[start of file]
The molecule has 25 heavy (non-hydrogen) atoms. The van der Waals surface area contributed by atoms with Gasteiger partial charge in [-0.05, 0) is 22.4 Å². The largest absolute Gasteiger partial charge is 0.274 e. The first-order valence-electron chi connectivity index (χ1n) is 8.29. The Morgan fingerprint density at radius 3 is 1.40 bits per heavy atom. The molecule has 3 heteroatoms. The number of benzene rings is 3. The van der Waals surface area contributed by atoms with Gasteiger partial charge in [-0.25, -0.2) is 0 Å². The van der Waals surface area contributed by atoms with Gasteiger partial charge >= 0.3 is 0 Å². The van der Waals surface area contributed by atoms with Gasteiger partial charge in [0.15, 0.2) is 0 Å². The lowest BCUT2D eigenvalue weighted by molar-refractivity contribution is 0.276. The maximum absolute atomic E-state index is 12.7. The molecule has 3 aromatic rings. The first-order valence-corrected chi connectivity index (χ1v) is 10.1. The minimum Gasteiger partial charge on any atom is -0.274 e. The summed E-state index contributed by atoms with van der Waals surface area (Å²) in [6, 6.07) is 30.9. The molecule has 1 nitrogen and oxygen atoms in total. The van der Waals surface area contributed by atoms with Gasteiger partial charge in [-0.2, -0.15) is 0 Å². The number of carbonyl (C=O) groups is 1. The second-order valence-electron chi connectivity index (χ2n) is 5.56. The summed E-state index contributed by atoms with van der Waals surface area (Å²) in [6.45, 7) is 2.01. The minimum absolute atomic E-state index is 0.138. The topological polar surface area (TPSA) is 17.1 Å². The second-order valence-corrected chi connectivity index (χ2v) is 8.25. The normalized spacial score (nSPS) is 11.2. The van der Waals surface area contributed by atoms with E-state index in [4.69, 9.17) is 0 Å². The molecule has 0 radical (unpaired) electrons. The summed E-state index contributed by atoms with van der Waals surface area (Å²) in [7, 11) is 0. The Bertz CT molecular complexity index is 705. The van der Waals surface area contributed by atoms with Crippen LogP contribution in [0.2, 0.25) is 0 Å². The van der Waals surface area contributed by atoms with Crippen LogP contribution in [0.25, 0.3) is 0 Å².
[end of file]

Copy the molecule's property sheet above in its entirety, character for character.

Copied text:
The molecule has 25 heavy (non-hydrogen) atoms. The van der Waals surface area contributed by atoms with Gasteiger partial charge in [-0.05, 0) is 22.4 Å². The largest absolute Gasteiger partial charge is 0.274 e. The first-order valence-electron chi connectivity index (χ1n) is 8.29. The Morgan fingerprint density at radius 3 is 1.40 bits per heavy atom. The molecule has 3 heteroatoms. The number of benzene rings is 3. The van der Waals surface area contributed by atoms with Gasteiger partial charge in [-0.25, -0.2) is 0 Å². The van der Waals surface area contributed by atoms with Gasteiger partial charge >= 0.3 is 0 Å². The van der Waals surface area contributed by atoms with Gasteiger partial charge in [0.15, 0.2) is 0 Å². The lowest BCUT2D eigenvalue weighted by molar-refractivity contribution is 0.276. The maximum absolute atomic E-state index is 12.7. The molecule has 3 aromatic rings. The first-order valence-corrected chi connectivity index (χ1v) is 10.1. The minimum Gasteiger partial charge on any atom is -0.274 e. The summed E-state index contributed by atoms with van der Waals surface area (Å²) in [6, 6.07) is 30.9. The molecule has 1 nitrogen and oxygen atoms in total. The van der Waals surface area contributed by atoms with Gasteiger partial charge in [-0.2, -0.15) is 0 Å². The number of carbonyl (C=O) groups is 1. The second-order valence-electron chi connectivity index (χ2n) is 5.56. The summed E-state index contributed by atoms with van der Waals surface area (Å²) in [6.45, 7) is 2.01. The minimum absolute atomic E-state index is 0.138. The topological polar surface area (TPSA) is 17.1 Å². The second-order valence-corrected chi connectivity index (χ2v) is 8.25. The normalized spacial score (nSPS) is 11.2. The van der Waals surface area contributed by atoms with E-state index in [4.69, 9.17) is 0 Å². The molecule has 0 radical (unpaired) electrons. The summed E-state index contributed by atoms with van der Waals surface area (Å²) in [7, 11) is 0. The Bertz CT molecular complexity index is 705. The van der Waals surface area contributed by atoms with Crippen LogP contribution in [0.2, 0.25) is 0 Å². The van der Waals surface area contributed by atoms with Crippen LogP contribution in [0.25, 0.3) is 0 Å².